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Home > Global Health Matters Mar/Apr 2024 > Fogarty-funded projects receive NIH technology awards Print

Fogarty-funded mHealth projects receive NIH technology awards

March/April 2024 | Volume 23 Number 2

By Mariah Felipe

In this photo, Young Kim (foreground with his back to the camera)  uses a smart phone to take a photo of a woman’s inner eyelid. Photo courtesy of Purdue University/Vincent Walter Young Kim (in foreground with his back to the camera) takes a photo using a smartphone of the inner eyelid of study participant.

In the last four years, two Fogarty Mobile Health (mHealth) program grant recipients have received first-place NIH NTAC awards. The NIH Technology Accelerator Challenge (NTAC), launched by the National Institute of Biomedical Imaging and Bioengineering (NIBIB) in 2020, is a series of prize competitions created to stimulate the design of new diagnostic technologies and accelerate the full development of those products for use in low-resource settings.

Detecting blood disorders with a photograph

Dr. Young Kim, professor of biomedical engineering at Purdue University, received a NTAC award in 2020 for his team’s Fogarty-funded project that led to the development of a smartphone application with the ability to detect anemia and sickle cell disease by extracting information about the state of microvasculature and blood hemoglobin from a photo of a patient’s inner eyelid. The algorithm mimics a spectroscope analysis, which detects how hemoglobin absorbs light.

The algorithm was developed over the course of three years through a collaboration with the Moi Teaching and Referral Hospital via the Academic Model Providing Access to Healthcare (AMPATH) program in Kenya. The NTAC award led to the development of HemaChrome a startup supported by Purdue, which focuses on bringing the technology back to the US for digital health and telemedicine.

Kim has received additional funding from NIBIB to use machine learning (ML) to assist in spectral recovery, restoring color and light to conventional photos, with a focus on maternal health applications in Kenya. CDC and Kim's CDC and Kim’s team will soon start a trial using ML photo analysis and mHealth applications to detect fluorosis (overexposure to fluoride) and cavities in the teeth of adolescents. “A photograph is more than merely a picture; it contains detailed spectral information" that can be used by mHealth applications.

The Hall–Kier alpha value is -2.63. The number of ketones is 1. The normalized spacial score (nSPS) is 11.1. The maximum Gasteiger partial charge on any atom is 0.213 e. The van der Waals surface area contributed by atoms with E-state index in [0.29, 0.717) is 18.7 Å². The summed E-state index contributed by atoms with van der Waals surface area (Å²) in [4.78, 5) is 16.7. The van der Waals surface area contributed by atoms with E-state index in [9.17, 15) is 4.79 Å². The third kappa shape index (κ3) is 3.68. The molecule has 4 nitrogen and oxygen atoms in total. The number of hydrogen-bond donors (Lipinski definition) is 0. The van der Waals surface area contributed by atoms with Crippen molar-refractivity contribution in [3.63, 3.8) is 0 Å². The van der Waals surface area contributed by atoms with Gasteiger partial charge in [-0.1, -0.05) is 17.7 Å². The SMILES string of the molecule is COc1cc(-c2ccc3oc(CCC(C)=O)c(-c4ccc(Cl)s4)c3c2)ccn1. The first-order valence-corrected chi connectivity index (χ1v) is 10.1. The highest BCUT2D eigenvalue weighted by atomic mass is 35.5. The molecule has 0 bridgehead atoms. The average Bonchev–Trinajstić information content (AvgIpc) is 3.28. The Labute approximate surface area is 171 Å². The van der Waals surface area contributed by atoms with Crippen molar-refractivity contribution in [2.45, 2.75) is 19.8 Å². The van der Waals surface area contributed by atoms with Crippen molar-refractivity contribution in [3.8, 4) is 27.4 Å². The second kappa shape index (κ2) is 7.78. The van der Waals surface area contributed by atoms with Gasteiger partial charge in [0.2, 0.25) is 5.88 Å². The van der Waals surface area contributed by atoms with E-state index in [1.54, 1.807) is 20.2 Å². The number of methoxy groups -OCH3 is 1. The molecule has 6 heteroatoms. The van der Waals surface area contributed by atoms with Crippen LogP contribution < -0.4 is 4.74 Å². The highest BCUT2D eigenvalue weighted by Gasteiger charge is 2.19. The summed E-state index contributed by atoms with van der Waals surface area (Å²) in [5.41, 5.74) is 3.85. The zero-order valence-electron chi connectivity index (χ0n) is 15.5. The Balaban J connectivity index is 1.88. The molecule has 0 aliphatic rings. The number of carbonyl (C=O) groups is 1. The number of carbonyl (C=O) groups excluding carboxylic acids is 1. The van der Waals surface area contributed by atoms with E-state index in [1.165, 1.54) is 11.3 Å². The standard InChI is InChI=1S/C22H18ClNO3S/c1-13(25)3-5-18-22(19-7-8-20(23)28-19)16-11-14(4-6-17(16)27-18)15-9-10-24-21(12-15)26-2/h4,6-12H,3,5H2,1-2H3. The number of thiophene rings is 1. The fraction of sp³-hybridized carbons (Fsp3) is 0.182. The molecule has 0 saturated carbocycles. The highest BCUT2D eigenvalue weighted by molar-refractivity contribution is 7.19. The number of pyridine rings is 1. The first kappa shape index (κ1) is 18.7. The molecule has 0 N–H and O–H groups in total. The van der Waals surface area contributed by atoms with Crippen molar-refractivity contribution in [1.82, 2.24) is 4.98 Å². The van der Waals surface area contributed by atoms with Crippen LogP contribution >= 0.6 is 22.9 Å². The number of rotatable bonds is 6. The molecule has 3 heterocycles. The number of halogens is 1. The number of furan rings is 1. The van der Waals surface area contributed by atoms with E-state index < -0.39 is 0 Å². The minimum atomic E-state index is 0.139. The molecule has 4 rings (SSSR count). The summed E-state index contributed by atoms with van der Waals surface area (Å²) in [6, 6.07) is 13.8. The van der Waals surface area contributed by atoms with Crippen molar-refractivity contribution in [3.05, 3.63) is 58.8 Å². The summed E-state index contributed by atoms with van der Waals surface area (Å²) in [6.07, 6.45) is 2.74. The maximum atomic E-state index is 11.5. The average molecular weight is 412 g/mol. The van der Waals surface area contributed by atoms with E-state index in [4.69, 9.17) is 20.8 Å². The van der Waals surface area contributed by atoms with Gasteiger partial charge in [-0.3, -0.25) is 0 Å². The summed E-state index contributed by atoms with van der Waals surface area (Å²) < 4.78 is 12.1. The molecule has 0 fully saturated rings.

"The initial support from Fogarty triggered a chain reaction of research and I'm so I'm so grateful for the ample opportunities that ultimately came from that," say Kim who is also a principal investigator on a Fogarty-funded project using ML-based mHealth technology to prescreen for malaria among school-age children in Rwanda. If the prescreening tool is successful in this setting, it could provide significant cost savings on mass screening for malaria.

This photo shows a community health worker dressed in a blue and white dress using an tablet with an artificial intelligence–powered app to see whether a woman's surgical wound has become infected. Photo courtesy of Harvard University/Matt HedtA community health worker in Rwanda uses the app designed by Bethany Hedt-Gauthier, Fredrick Kateera and team to assess a post-cesarean surgical wound.

Using AI to prevent risks after cesarean delivery in Rwanda

In 2022, a team led by Dr. Bethany Hedt-Gauthier, associate professor of global health and social medicine at Harvard University and associate professor in the department of biostatistics at Harvard T.H. Chan School of Public Health, and Dr. Fredrick Kateera, deputy executive director of Partners In Health and lecturer at the University of Global Health Equity, Rwanda, won the NTAC Maternal Health award for their Fogarty-funded project.

Since 2016, the team has worked to develop a stand-alone mHealth application for community health workers to monitor postpartum recovery of women who had a cesarean delivery. The tool, recently featured in Science, allows community health workers to provide new mothers with a home-based diagnosis of surgical-site infections alongside general postpartum monitoring. The app uses computer-vision techniques and AI to detect signs of infection in the photographs of surgical wounds. The team has focused on rural regions of Rwanda, and their machine learning-based algorithms have achieved nearly 90% accuracy in diagnosing infections. The check-ins, completed within 10 days of childbirth, allow for community health workers to refer the mothers to a hospital if an infection or other cesarean-related complications are detected.

The NTAC award has allowed researchers to continue assisting team members with costs for training and educational opportunities and to flexibly pursue changes needed to scale the application in Rwanda and beyond. Changes include updating the data used to build the AI models, obtaining more modern cameras for better data quality, and getting more data to expand the use cases of their applications beyond cesarean-related surgical infections. Hedt-Gauthier says “Systems are constantly updating and getting better, so it’s been a learning process for us to understand how we keep up with the pace of that growth.”

Both Kateera and Hedt-Gauthier agree that working in Rwanda over the years has opened their eyes to major gaps in postnatal care, in all settings. The NTAC award has been a great motivation for the team and, as Kateera says, “it has allowed people to grow and work together around optimizing outcomes for new mothers.”

More Information

Updated April 12, 2024

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